Serving the GW Community since 1904

The GW Hatchet


The GW Hatchet

Serving the GW Community since 1904

The GW Hatchet

Parade carries new president down Pennsylvania Avenue

After spending more than a year on a fierce campaign trail to capture the White House, newly inaugurated president George W. Bush had only to ride less than two miles in the comfort of a presidential motorcade Saturday to reach his new home on Pennsylvania Ave.

A short distance, but a sweet victory ride for Washington’s new first family.

The Bushes were seen waving through the tinted windows as four stretch limousines rolled through Washington, to the joy of many Republicans and the agony of the thousands of protesters who lined the parade route to express their outrage at the election outcome.

The 200,000 who lined the streets, as well as the 10,900 people who marched in Saturday’s parade, were soaked to the core and huddled to keep warm as icy rain fell unmercifully from the slate gray clouds that blanketed the region.

While Bush and his family were the stars of the inaugural parade, standers-by cheered for the marching bands and cars from all 50 states that rolled down Pennsylvania Ave.

The tradition of an official inaugural parade is 150-years-old, beginning in 1941 with the inauguration of president William Henry Harrison. Impromptu parades have been a part of the presidency since the days of George Washington.

Today, the parade is billed as a salute to the new administration, and serves as a ceremonial tour down Washington’s main thoroughfare, past marble buildings and granite memorials.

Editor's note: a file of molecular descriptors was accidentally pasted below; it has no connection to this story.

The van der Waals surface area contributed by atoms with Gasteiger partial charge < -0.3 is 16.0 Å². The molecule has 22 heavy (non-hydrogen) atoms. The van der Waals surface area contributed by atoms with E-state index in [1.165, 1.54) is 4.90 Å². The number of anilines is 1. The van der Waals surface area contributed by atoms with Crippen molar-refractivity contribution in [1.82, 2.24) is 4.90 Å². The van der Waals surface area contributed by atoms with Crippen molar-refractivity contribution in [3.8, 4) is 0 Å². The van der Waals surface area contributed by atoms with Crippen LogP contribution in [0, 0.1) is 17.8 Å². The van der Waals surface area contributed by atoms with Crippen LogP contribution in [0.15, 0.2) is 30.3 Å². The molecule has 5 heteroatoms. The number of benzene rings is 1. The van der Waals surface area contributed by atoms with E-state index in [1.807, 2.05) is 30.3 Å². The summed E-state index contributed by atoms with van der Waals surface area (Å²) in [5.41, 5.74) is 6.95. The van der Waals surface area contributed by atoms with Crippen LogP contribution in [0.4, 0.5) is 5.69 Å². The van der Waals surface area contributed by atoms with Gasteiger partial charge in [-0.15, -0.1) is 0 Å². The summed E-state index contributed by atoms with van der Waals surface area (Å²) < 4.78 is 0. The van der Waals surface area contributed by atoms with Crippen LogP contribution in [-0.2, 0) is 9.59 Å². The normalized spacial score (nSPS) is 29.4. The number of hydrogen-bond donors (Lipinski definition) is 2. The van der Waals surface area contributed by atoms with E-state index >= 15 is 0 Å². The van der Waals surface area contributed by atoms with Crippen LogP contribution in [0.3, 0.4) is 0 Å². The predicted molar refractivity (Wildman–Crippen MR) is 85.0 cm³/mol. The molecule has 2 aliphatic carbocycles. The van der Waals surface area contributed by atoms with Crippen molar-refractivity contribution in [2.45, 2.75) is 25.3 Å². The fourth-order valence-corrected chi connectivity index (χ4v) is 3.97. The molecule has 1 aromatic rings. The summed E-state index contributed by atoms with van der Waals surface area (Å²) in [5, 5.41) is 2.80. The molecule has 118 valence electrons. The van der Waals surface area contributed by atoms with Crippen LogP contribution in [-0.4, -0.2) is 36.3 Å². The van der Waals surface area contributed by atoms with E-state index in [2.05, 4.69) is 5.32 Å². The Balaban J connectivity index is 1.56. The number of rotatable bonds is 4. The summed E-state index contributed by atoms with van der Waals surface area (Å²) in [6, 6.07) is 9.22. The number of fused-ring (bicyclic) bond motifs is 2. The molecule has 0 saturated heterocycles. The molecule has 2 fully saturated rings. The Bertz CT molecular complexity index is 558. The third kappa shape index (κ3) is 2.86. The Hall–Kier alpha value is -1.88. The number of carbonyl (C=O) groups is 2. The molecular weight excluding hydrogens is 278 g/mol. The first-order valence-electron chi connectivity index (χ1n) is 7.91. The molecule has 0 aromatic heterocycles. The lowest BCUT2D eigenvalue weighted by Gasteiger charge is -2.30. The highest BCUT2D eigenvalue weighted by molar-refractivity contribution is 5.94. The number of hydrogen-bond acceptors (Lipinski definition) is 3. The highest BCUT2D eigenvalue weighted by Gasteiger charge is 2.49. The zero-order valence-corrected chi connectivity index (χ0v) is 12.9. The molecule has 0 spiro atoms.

by Ashley M. Heher

About 40,000 ticketed seats were available to Republican faithfuls, but most of the crowd of onlookers stood crowded in any available space behind police barricades.

The parade began shortly after 2 p.m., when the presidential escort — officially, several hundred people — escorted the motorcade. Nearly 80 groups — from military and police groups to elementary choir singers — paraded down the route.

Throughout the processional, members of the Bush entourage were seen making the “W” sign to bystanders — the Girl Scout-esque symbol of holding up the pointer, middle and ring finger.

“I voted for Bush because I thought he was the lesser of two evils,” said a sophomore at Georgetown University who stood along the parade route but did not provide his name. “But I came today to support our new president.”

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